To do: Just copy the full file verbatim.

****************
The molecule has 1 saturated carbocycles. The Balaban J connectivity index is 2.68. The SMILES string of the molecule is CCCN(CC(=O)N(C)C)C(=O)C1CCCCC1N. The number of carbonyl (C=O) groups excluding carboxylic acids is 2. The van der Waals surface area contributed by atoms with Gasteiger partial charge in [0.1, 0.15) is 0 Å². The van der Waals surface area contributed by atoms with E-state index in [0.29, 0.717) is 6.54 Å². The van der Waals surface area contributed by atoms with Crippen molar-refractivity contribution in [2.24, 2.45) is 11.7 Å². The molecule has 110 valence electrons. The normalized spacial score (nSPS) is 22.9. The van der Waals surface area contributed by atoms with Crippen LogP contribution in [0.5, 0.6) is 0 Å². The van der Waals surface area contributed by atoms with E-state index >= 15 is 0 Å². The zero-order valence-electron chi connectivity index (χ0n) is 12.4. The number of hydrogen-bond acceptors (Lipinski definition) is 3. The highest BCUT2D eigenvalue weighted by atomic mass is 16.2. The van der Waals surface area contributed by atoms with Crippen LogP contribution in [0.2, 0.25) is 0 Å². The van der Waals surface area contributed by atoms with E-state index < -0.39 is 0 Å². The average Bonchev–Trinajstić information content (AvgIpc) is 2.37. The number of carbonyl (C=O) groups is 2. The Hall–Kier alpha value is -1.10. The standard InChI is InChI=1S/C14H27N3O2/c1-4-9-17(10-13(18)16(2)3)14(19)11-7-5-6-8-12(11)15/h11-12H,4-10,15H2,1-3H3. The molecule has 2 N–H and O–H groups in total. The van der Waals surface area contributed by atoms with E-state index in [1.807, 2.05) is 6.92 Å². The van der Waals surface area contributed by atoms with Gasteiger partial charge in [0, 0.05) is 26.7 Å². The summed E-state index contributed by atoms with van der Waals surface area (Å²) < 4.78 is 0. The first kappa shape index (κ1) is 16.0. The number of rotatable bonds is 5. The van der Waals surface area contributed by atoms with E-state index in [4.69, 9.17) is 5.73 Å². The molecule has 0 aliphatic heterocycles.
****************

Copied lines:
The molecule has 1 saturated carbocycles. The Balaban J connectivity index is 2.68. The SMILES string of the molecule is CCCN(CC(=O)N(C)C)C(=O)C1CCCCC1N. The number of carbonyl (C=O) groups excluding carboxylic acids is 2. The van der Waals surface area contributed by atoms with Gasteiger partial charge in [0.1, 0.15) is 0 Å². The van der Waals surface area contributed by atoms with E-state index in [0.29, 0.717) is 6.54 Å². The van der Waals surface area contributed by atoms with Crippen molar-refractivity contribution in [2.24, 2.45) is 11.7 Å². The molecule has 110 valence electrons. The normalized spacial score (nSPS) is 22.9. The van der Waals surface area contributed by atoms with Crippen LogP contribution in [0.5, 0.6) is 0 Å². The van der Waals surface area contributed by atoms with E-state index >= 15 is 0 Å². The zero-order valence-electron chi connectivity index (χ0n) is 12.4. The number of hydrogen-bond acceptors (Lipinski definition) is 3. The highest BCUT2D eigenvalue weighted by atomic mass is 16.2. The van der Waals surface area contributed by atoms with Crippen LogP contribution in [0.2, 0.25) is 0 Å². The van der Waals surface area contributed by atoms with E-state index < -0.39 is 0 Å². The average Bonchev–Trinajstić information content (AvgIpc) is 2.37. The number of carbonyl (C=O) groups is 2. The Hall–Kier alpha value is -1.10. The standard InChI is InChI=1S/C14H27N3O2/c1-4-9-17(10-13(18)16(2)3)14(19)11-7-5-6-8-12(11)15/h11-12H,4-10,15H2,1-3H3. The molecule has 2 N–H and O–H groups in total. The van der Waals surface area contributed by atoms with E-state index in [1.807, 2.05) is 6.92 Å². The van der Waals surface area contributed by atoms with Gasteiger partial charge in [0, 0.05) is 26.7 Å². The summed E-state index contributed by atoms with van der Waals surface area (Å²) < 4.78 is 0. The first kappa shape index (κ1) is 16.0. The number of rotatable bonds is 5. The van der Waals surface area contributed by atoms with E-state index in [4.69, 9.17) is 5.73 Å². The molecule has 0 aliphatic heterocycles.